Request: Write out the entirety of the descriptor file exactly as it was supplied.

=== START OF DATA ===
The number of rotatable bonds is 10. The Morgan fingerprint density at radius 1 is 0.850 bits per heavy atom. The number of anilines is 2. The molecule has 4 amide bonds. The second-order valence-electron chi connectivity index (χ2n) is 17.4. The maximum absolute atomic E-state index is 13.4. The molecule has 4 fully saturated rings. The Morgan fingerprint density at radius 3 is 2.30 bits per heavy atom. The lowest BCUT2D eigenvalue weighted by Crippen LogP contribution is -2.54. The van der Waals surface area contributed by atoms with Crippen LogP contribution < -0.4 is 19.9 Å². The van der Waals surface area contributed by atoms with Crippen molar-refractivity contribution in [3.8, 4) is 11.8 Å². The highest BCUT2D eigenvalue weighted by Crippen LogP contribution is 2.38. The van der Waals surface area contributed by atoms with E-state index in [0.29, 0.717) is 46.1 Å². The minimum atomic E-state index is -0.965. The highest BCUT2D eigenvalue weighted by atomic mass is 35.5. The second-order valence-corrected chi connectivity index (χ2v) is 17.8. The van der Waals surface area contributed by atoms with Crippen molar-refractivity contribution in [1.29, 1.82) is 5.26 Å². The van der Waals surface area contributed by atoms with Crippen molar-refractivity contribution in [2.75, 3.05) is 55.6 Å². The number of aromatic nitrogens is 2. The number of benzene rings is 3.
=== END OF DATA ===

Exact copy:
The number of rotatable bonds is 10. The Morgan fingerprint density at radius 1 is 0.850 bits per heavy atom. The number of anilines is 2. The molecule has 4 amide bonds. The second-order valence-electron chi connectivity index (χ2n) is 17.4. The maximum absolute atomic E-state index is 13.4. The molecule has 4 fully saturated rings. The Morgan fingerprint density at radius 3 is 2.30 bits per heavy atom. The lowest BCUT2D eigenvalue weighted by Crippen LogP contribution is -2.54. The van der Waals surface area contributed by atoms with Crippen LogP contribution < -0.4 is 19.9 Å². The van der Waals surface area contributed by atoms with Crippen molar-refractivity contribution in [3.8, 4) is 11.8 Å². The highest BCUT2D eigenvalue weighted by Crippen LogP contribution is 2.38. The van der Waals surface area contributed by atoms with E-state index in [0.29, 0.717) is 46.1 Å². The minimum atomic E-state index is -0.965. The highest BCUT2D eigenvalue weighted by atomic mass is 35.5. The second-order valence-corrected chi connectivity index (χ2v) is 17.8. The van der Waals surface area contributed by atoms with Crippen molar-refractivity contribution in [1.29, 1.82) is 5.26 Å². The van der Waals surface area contributed by atoms with Crippen molar-refractivity contribution in [2.75, 3.05) is 55.6 Å². The number of aromatic nitrogens is 2. The number of benzene rings is 3.